Donald Trump and America’s Confused Values

Better days are here, for some of us.

W.J. Astore

Joe Bageant was a remarkable writer, the author of “Deer Hunting with Jesus” as well as “Rainbow Pie.”  A self-confessed “redneck,” he worked his way into the middle class as an editor, but he never forgot his roots in Appalachia and the subsistence farming of his Scots-Irish family. Bageant had a brutally honest and unadorned way of speaking and writing, and also a great affection and deep respect for traditional communal values in America.

bageant

The other day, I was reading an old essay Bageant wrote, “Live from Planet Norte” (June 2010), long before Donald Trump was even remotely considered to be presidential material.  As usual, Joe nailed it:

[I]n the process of building our own gilded rat-cage, we have proven that old saw about democracy eventually leading to mediocrity to be true. Especially if you keep dumbing down all the rats. After all, Dan Quayle, Donald Trump and George W. Bush hold advanced degrees from top universities in law, finance and business.

The head rats, our “leaders” (if it is even possible to lead anybody anywhere inside a cage), have proven to be as mediocre and clueless as anyone else. Which is sort of proof we are a democracy, if we want to look at it that way. While it is a myth that virtually anybody can grow up to be president, we have demonstrated that nitwits have more than a fighting chance. During my 40 years writing media ass-wipe for the public, I have interviewed many of “the best of my generation,” and, believe me, most of them were not much.

Naturally, they believe they are far superior by virtue of having made it to an elevated point in the gilded cage, closer to the feed, water and sex. Because they believe it, and the media–sycophants waiting for quotes–echoes their belief, discussing their every brain fart, we tend to believe it, too. Nothing shakes our belief, not even staring directly into the face of a congenital liar and nitwit like Sarah Palin, or a careening set of brainless balls like Donald Trump or a retarded jackal like George W. Bush.

Americans are unable to explain why such people “rise to the top” in our country. We just accept that they do, and assume that America’s process of natural selection – the survival of the wealthiest – is at work. These people are rich; therefore, they should run the country. God said so. It’s a uniquely American principal of governance, which in itself, makes the case for our stupidity.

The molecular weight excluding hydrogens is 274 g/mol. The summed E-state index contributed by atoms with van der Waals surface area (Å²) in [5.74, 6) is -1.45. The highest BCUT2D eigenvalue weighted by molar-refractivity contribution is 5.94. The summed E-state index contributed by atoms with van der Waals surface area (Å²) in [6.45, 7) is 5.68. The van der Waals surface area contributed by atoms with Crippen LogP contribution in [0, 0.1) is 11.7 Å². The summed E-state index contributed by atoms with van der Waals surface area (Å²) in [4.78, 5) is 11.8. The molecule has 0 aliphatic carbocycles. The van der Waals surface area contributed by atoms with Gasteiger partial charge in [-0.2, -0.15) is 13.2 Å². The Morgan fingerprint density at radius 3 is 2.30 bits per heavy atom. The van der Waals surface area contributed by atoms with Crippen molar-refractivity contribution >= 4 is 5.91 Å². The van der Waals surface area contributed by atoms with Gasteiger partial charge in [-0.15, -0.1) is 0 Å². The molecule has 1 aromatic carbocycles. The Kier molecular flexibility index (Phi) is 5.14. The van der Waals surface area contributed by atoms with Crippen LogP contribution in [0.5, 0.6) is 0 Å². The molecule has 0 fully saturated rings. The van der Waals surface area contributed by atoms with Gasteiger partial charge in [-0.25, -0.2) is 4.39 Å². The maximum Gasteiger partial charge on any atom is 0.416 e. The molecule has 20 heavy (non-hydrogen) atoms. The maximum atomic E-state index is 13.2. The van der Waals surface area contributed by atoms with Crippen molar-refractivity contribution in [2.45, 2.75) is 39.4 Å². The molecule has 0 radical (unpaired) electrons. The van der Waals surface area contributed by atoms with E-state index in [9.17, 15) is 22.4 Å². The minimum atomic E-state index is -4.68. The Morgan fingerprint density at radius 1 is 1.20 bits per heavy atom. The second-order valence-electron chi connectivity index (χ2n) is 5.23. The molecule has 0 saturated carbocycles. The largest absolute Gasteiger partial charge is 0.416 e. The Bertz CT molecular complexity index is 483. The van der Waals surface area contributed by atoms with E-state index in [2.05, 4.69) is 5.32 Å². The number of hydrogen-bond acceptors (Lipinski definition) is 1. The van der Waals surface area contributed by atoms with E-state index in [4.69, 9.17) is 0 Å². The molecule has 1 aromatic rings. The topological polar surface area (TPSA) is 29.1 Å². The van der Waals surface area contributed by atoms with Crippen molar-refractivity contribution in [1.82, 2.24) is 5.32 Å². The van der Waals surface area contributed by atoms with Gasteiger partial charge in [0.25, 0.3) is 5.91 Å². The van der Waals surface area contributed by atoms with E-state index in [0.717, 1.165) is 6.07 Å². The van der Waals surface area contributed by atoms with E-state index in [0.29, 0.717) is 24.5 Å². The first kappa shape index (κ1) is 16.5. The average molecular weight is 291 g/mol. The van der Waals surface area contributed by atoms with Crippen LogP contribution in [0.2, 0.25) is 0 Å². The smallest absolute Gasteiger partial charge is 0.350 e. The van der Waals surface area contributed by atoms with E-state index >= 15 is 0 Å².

Donald Trump is best at selling a certain image of himself: the self-made billionaire, the savvy deal-maker, the populist patriot who sides with the little guy.  But Joe Bageant had him pegged: a careening set of brainless balls is maybe the best, and certainly the most colorful, descriptor I’ve come across for Trump.

Bageant’s larger question is clear: How did Americans come to value such nitwits, halfwits, and dimwits? Just because they have money? Just because they have a veneer of “success” about them, when this “success” is evidenced by nothing more than money or fame and the sly charm of grifters?

Americans, who worship at the altar of success as measured by the almighty dollar, are kneeling to pray before the empty suits of men like Donald Trump.  Bageant knew better than to join that mindless cult; so should we all.

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13 thoughts on “Donald Trump and America’s Confused Values

  1. Of course, another (and less vulgar) explanation exists for why oil slicks accumulate on the surface of a stagnant pond and why Americans will believe literally anything that “explains” to them why their drinking water doesn’t really taste as foul as they think it does:

    “The conscious and intelligent manipulation of the organized habits and opinions of the masses is an important element in democratic society. Those who manipulate this unseen mechanism of society constitute an invisible government which is the true ruling power of our country. We are governed, our minds are molded, our tastes formed, and our ideas suggested, largely by men we have never heard of…. It is they who pull the wires that control the public mind.” — Edward Bernays, Propaganda (1928)

    I had thought about posting the above citation in the previous discussion thread about “memory” and memorials to (at least some) dead “warfighters” (i.e., “bullet catchers”) in America, but then I realized that it applies to those “confused values” mentioned in this discussion thread, as well. I can’t speak with any authority about so-called “American values” — especially the kind that usually accompany exploding ordnance over some hapless peasant village somewhere — but as to the consciously constructed confusion, its sources, and usefulness to the ruling oligarchy, I recommend reading The manipulation of the American mind: Edward Bernays and the birth of public relations, The Conversation (July 9, 2015).